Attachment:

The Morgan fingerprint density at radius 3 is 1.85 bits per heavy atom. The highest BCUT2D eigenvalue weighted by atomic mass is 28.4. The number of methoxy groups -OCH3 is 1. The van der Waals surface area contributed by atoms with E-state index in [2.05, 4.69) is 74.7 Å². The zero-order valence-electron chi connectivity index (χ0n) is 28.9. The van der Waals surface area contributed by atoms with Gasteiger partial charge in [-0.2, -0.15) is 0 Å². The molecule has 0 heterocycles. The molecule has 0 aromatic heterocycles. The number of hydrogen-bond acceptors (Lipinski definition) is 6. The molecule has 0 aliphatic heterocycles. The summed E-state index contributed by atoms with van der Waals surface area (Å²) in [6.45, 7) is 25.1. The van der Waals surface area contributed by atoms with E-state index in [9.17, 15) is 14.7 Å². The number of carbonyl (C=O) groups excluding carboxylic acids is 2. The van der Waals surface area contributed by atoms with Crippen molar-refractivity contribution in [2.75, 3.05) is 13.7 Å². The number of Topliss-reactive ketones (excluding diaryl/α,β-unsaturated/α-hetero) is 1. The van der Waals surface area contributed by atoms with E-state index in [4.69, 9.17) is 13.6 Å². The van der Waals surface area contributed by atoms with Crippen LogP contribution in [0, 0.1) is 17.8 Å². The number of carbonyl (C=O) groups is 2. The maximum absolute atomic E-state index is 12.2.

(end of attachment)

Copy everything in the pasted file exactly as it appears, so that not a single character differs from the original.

The Morgan fingerprint density at radius 3 is 1.85 bits per heavy atom. The highest BCUT2D eigenvalue weighted by atomic mass is 28.4. The number of methoxy groups -OCH3 is 1. The van der Waals surface area contributed by atoms with E-state index in [2.05, 4.69) is 74.7 Å². The zero-order valence-electron chi connectivity index (χ0n) is 28.9. The van der Waals surface area contributed by atoms with Gasteiger partial charge in [-0.2, -0.15) is 0 Å². The molecule has 0 heterocycles. The molecule has 0 aromatic heterocycles. The number of hydrogen-bond acceptors (Lipinski definition) is 6. The molecule has 0 aliphatic heterocycles. The summed E-state index contributed by atoms with van der Waals surface area (Å²) in [6.45, 7) is 25.1. The van der Waals surface area contributed by atoms with E-state index in [9.17, 15) is 14.7 Å². The number of carbonyl (C=O) groups excluding carboxylic acids is 2. The van der Waals surface area contributed by atoms with Crippen molar-refractivity contribution in [2.75, 3.05) is 13.7 Å². The number of Topliss-reactive ketones (excluding diaryl/α,β-unsaturated/α-hetero) is 1. The van der Waals surface area contributed by atoms with E-state index in [4.69, 9.17) is 13.6 Å². The van der Waals surface area contributed by atoms with Crippen LogP contribution in [0, 0.1) is 17.8 Å². The number of carbonyl (C=O) groups is 2. The maximum absolute atomic E-state index is 12.2.